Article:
When it comes to in-flight comfort today, airlines are pretty much leaving passengers high and dry. JetBlue now charges $7 for a basic pillow and blanket kit (replete with "advanced technology" to shield you from dust mites and pollen—normally not a concern at 35,000 feet). And though they toss in a $5 coupon for Bed Bath & Beyond, a dubious incentive. The bottom line is, once in the sky, you’re on your own. Experts advise passengers to take control of their own comfort zones.
“Think about your flight as time spent camping out,” says Lynn Staneff, marketing director for Magellan’s, a purveyor of innovative travel supplies. “Airline services are going the way of the dinosaur and your comfort level depends entirely on you, so set up a household in your compressed seating area by packing everything you need in your carry-on." Staneff recommends her company's Revita-leg portable compression leg massage, which wraps around your calf and has several pressure settings, and light-weight headphones that turn your airplane seat into an oasis of tranquility.
Faced with a fuel price crisis, today’s airlines are more concerned with their bottom lines than your bottom. (“There’s a solution for that as well," says Stenef. She recommends Tush Wipes with aloe vera and vitamin E.) Head-to-toe, there are abundant choices for flyer who want to carry a personal pampering program.
“Taking time to pause and enjoy a spa moment is a perfect way to combat the stress of travel,” says Lynne McNees, president of the International SPA Association. “As many airlines are cutting back on amenities, you can create your own spa travel pack at home with spa products to incorporate your senses and calm your nerves.”
Mary Bemis, editor of Organic Spa magazine, flies around the world investigating spas. When it comes to being comfortable in-flight, she takes responsibility for herself. “Airplanes are no more than a false environment," she says. “I apply eye cream hourly, apply foot lotion inside my socks, use a spray mist to keep hydrated and use lip balm throughout the flight.” It's even possible to think green while preparing an in-flight pamper pack; Bemis relies on organically sourced products from companies like Buddha Nose, Jurlique, Amala, Pangea and Dr. Haushka.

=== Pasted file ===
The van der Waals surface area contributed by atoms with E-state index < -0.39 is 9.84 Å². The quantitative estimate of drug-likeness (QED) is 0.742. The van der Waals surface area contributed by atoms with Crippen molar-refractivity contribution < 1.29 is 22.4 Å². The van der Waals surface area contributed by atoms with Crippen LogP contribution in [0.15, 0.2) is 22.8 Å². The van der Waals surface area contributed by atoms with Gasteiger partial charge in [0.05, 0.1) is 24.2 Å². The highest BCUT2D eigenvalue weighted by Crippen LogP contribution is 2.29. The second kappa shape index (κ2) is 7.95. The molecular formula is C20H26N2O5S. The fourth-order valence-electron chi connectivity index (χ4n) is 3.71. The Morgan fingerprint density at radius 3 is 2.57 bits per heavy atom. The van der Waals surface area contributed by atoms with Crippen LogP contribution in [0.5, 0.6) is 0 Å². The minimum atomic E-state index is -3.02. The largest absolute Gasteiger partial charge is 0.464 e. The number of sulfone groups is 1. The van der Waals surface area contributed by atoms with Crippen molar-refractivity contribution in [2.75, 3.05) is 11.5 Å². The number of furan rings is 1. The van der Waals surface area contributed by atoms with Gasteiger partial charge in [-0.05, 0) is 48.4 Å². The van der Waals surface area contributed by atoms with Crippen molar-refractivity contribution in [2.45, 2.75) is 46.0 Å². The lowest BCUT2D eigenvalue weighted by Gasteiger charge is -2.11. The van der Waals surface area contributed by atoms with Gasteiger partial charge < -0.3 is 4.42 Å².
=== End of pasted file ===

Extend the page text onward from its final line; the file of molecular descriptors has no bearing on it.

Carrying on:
Since TSA security policies restrict passengers to skimpy plastic bags that contain nothing larger than 2.9 fluid ounces, passengers need to stay one step ahead of the comfort police. My SmartPac is a TSA-compliant toiletry set that will sail right through the odious TSA obstacle course thanks to resealable tubes of fragrant moisturizing lotions, cleansing gels and after-shave cream that are less than three fluid ounces—and can help turn that tiny lavatory into your own provisional powder room. The contents are arranged in a snazzy orange travel kit that even comes with a TSA-compliant zip-lock quart size bag, and are of sufficiently high quality you might find yourself pining for larger quantities (though they are designed to last a full six days on the road).
When it comes to extended flights, getting comfortable can mean the difference between arriving well-rested or with swollen, red eyes. You’ll sleep from take-off to touchdown with help from Dreamtime’s aromatherapy-inspired eyepillow, which provides soothing acupressure to tired eyes. Sleep comfortably with their sleep mask, a gem of a pampering tool with its adjustable elastic straps and padded cheek flaps that block out the light so you can doze deliciously while keeping your circadian clock in order.
Staying comfortable is just half the battle. Staying healthy is the other. Sharon K. Christie, president and CEO of Aromafloria, describes an airplane cabin as "a mini petri dish," thanks to circulating cabin air. "If someone sneezes in first class," she says, "you will be inhaling it regardless of where you are sitting.” Plane Defense is a natural cotton pouch that contains a potent blend of certified natural essential oils that may be protect you against airborne offenders. Every hour, simply breathe the vapors by holding the pouch to your nose. The pouch remains potent for two to three weeks after opening—perfect for round-trip business travelers.
“Planning ahead and bringing key items with you can be the best insurance for staying comfortable on an airplane,” says Kiran Gowda, TravelSmith’s spokesperson. She recommends bringing your own CoolMax Travel Blanket (sorry, JetBlue) as well as a neck support pillow. “I wake up refreshed and free of neck pain,” she says. Noting that checking a suitcase now can add another $50 to your airline tickets, she recommends an ultra-organized carry-on that meets carry-on restrictions. You can pack all of the above items in the fold up tote and take off with confidence you will have continuous visual contact your self-constructed comfort kit.
Above all, launch your personal pampering remedies even before you fasten your seat belt. Settle in with your pillow, blanket, eye cream, foot and hand salve, and apply lip balm. Continue the routine hourly. You may not be in a world-class spa, but you’ll feel more refreshed than the guy next to you. As Sheila Cluff, owner of the Oaks at Ojai spa in Ojai, Calif., says, “It’s the passenger's responsibility to coordinate a pampering in-flight ritual." So rather than fighting the cramped quarters and overpriced blankets, make sure your economy seat doesn't feel quite so budget this time around.